Academic journal article Arthuriana

Observations on Authority

Academic journal article Arthuriana

Observations on Authority

Article excerpt

This essay offers brief comments on four works (two of them Arthurian) that use different methods-from objects and symbols to sensory perception and finally to letter writing-of validating events or texts or establishing truth (though in some cases the result is instead serious misunderstanding). (NJL)

Authority, authenticity, validity, veracity: these loosely connected categories were of perennial interest to medieval authors and audiences.1 Paramount was the notion of auctoritas, which originally and most often referred to the weight of authority provided by an author's real or purported sources.2 It generally sufficed to cite a respected figure: a Church father, a philosopher, or another author-real or invented. That practice provided the underpinning of authority for the individual author or text. However, writers appear to have been scarcely less interested in exploring the authority attributed to their characters, the validity of the characters' acts, and the truth value of their statements, though it is not clear that a consensus emerged. In some instances, most notably the huge thirteenth-century French Vulgate Cycle, the text provides its own authority. Events are narrated and also recorded in writing, and that record constitutes the conte, the story that in a circular way authenticates those very events. That is to say that it authenticates itself.3

In the following remarks, I will briefly describe and define just what it is, in four selected texts, that establishes authority and the categories that it subsumes.4 I do not by any means contend that these few examples, drawn from different genres over two centuries, provide anything more than a very sparse sampling of possible approaches, and indeed, I give little more than passing mention to the first two texts in question. Nor do I wish to imply that these four works and their approaches represent even a developing trend, beyond an increasing emphasis on the senses and the written or spoken word, supplementing but not supplanting the reliance on objects that serve as symbols and signs.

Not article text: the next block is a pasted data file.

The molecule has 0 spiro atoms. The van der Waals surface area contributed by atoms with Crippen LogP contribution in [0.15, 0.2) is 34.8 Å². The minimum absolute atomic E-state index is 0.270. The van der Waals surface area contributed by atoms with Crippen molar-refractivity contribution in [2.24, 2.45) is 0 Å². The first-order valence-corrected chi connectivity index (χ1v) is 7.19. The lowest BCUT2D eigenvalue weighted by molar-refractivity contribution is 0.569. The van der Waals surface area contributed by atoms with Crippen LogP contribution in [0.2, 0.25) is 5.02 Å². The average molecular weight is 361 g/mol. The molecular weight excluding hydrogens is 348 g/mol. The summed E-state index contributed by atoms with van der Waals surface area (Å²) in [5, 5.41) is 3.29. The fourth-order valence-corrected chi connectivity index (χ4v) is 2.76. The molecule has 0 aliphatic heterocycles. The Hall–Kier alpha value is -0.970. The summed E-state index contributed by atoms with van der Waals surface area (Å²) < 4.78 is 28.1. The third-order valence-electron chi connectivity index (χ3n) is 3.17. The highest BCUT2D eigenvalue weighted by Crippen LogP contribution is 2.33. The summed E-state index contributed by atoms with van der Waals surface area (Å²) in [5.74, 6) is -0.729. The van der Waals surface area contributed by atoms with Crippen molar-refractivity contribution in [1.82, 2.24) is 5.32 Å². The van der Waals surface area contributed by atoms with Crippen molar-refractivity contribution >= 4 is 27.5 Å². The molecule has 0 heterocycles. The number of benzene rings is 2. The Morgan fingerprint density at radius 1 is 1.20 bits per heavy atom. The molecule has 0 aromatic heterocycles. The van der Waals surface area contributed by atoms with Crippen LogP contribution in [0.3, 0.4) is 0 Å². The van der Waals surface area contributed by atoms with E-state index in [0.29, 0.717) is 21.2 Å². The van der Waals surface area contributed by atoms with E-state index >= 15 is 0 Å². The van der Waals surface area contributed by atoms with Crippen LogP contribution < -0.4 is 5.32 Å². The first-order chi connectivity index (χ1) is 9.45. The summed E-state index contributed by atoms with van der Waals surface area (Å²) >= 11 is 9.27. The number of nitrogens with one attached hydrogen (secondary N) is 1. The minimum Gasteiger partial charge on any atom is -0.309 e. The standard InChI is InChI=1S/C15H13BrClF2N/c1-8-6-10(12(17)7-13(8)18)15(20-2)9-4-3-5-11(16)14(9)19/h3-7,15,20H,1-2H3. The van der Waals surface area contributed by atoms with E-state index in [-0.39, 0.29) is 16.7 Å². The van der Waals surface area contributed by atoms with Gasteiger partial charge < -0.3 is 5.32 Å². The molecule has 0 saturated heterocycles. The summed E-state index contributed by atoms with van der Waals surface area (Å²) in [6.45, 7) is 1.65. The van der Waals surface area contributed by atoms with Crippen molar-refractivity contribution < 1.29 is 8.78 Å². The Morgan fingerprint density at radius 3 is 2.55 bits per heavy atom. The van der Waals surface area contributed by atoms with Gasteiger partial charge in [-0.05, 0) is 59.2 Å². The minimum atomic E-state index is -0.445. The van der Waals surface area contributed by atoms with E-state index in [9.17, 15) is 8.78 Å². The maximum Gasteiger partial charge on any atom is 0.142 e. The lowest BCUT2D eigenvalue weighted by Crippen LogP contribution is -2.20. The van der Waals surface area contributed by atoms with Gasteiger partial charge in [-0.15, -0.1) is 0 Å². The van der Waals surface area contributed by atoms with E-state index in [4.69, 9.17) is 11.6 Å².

It is tempting to generalize about the differences between veracity or authority established by symbols and that generated by spoken or written language. We might suppose that speech acts may be the less reliable, either because of intentional deception or because of the intrinsic ambiguity of language. A familiar example of the latter is Guenevere's referring to Lancelot as ami, which could mean either 'friend' or 'beloved.' Lancelot assumes that she is expressing affection or love for him, whereas she intended, as she informs him much later, only to address him as a friend.5

But symbols-objects-often present as much ambiguity as does language. For instance, the sword that Mark leaves between Tristran and Iseut in Béroul's Tristran is intended to indicate the king's belief in the lovers' innocence, but they take it to mean the exact opposite.6 Symbols and words are equally susceptible to misinterpretation-except in many examples from texts such as the Chanson de Roland.

The Oxford Roland is replete with divine signs and interventions. For present purposes, dealing with the authority in, rather than of, the work, it will suffice to mention briefly the glove and baton (or staff) that Charlemagne gives to Ganelon before the latter undertakes his traitorous mission to Marsile.7 The two items represent investiture for Ganelon's task; thus they serve metonymically as objective proof of imperial authority.8 Their possession has a signifying function, able to authenticate or validate Ganelon's task. Of course, the glove in particular is a multivalent sign, both establishing Ganelon unambiguously as Charlemagne's representative and, at the same time, portending inevitable tragedy when the future traitor carelessly drops it. However, his malevolent intent does not compromise his authority, for neither Charlemagne nor anyone else can alter the course of events: once conferred upon the traitor, authority remains with him. …

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